Debut novelist Jones draws on his real-life experience living and working on an Alaskan tugboat to craft the tale of Tara Marconi, a Philadelphia woman who runs away from the depression and anger that have taken over her life.
Desperate for a change, Tara leaves boxing, her family bakery, a deceased mother, a rage-filled father, and a boyfriend with hurt feelings for a foreign landscape where the men come with guns and questionable senses of humor. She arrives with anger "hot in her chest" and feels, "at the far end of the flame's heat, something new. Quieter, reassuring." She's committed to working for one year at a hatchery on Archangel Island, Alaska, also known as "The Rock" because that's what it is—a 15-by-50-mile stretch of rock that reeks of dead fish. After a late start on her first day and learning that her training as a boxer is no preparation for the hard work she's taken on, Tara starts to feel confident and comfortable in her new environment—so much so that a tugboat for sale catches her eye. Once the first year at The Rock passes successfully, it's clear that Tara is not ready to leave Alaska. By allowing herself to be vulnerable, she builds and rebuilds relationships, setting herself up to heal past wounds. The novel is a long collection of short chapters, which amplifies the step-by-step nature of Tara's hard-earned personal and professional accomplishments.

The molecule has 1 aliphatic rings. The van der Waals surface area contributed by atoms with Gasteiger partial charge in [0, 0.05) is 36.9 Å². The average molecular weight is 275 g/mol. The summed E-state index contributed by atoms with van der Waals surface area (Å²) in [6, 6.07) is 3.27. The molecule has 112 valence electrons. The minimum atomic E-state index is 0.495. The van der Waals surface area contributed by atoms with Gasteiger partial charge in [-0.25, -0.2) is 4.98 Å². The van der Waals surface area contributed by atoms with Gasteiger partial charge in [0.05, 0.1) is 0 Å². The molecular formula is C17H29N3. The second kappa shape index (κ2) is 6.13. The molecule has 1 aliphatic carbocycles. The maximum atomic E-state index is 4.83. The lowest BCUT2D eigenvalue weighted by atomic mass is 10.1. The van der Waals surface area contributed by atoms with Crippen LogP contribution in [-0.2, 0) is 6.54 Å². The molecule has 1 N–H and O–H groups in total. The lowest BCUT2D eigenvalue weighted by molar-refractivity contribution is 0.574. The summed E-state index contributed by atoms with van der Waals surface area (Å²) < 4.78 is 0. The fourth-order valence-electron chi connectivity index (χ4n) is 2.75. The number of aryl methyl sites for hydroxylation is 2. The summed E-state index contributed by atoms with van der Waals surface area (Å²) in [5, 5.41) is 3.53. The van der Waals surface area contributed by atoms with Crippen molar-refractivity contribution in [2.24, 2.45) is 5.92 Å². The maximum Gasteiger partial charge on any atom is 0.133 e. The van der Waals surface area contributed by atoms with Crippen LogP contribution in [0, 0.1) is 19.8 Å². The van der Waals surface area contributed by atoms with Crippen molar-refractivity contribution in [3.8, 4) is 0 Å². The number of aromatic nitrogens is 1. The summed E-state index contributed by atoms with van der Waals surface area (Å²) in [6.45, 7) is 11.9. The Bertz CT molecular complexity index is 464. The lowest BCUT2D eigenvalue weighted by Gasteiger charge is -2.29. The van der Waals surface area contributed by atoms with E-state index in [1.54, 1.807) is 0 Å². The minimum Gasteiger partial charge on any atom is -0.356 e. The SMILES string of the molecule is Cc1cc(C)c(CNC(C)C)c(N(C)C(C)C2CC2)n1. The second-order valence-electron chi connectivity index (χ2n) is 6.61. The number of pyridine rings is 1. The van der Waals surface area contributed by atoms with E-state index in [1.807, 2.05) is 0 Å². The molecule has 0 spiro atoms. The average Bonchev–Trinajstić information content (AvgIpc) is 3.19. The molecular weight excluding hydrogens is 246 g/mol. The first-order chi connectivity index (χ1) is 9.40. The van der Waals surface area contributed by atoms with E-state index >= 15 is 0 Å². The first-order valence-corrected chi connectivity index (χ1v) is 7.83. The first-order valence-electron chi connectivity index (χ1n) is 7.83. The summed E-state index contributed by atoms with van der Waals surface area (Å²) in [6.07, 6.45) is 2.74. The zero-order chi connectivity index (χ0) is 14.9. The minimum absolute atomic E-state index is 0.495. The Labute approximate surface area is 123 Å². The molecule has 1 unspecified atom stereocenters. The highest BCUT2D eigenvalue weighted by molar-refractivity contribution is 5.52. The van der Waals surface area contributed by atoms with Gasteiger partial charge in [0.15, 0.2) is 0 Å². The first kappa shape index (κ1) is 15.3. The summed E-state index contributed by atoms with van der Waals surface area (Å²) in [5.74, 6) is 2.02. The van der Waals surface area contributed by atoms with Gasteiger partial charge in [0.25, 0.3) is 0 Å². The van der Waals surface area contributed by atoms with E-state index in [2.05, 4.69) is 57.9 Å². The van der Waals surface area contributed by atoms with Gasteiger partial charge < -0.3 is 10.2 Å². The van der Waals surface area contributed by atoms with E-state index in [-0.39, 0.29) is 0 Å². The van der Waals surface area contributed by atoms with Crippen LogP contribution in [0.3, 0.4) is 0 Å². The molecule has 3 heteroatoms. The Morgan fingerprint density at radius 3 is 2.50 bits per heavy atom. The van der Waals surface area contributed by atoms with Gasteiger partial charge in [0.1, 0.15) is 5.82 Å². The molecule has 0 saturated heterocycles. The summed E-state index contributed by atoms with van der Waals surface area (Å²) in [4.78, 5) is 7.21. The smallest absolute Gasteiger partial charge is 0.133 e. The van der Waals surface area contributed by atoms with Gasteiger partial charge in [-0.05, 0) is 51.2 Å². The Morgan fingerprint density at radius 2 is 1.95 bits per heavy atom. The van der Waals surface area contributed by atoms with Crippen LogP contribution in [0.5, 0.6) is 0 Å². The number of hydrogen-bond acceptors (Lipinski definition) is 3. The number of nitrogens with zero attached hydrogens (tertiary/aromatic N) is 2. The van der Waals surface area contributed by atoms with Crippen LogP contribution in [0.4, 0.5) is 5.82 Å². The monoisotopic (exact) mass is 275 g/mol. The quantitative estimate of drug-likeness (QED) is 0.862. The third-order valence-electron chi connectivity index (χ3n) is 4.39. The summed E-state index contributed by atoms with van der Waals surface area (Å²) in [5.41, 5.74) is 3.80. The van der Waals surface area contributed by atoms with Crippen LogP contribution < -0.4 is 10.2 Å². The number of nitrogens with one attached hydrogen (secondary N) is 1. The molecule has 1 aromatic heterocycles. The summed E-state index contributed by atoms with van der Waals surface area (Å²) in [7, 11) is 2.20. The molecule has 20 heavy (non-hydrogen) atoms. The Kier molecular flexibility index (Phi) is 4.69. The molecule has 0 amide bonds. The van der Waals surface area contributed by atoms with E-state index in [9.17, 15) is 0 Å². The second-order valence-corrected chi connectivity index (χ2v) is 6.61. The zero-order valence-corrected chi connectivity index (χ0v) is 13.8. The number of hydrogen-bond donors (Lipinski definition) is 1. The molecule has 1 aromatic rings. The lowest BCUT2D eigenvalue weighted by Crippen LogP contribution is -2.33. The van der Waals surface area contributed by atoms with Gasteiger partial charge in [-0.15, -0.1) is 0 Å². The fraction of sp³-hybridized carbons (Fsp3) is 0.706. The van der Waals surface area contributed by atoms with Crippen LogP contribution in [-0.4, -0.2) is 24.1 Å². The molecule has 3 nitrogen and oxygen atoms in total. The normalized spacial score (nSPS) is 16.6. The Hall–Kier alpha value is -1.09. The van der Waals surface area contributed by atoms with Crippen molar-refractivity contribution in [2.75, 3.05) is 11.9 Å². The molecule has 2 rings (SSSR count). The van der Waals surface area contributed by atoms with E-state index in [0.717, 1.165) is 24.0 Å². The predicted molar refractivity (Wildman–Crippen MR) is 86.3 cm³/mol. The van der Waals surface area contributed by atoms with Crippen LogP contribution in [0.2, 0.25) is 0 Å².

The compelling tale of a woman's journey from hopeless anger to genuine empowerment, made richer by its immersion in the world of commercial fishing.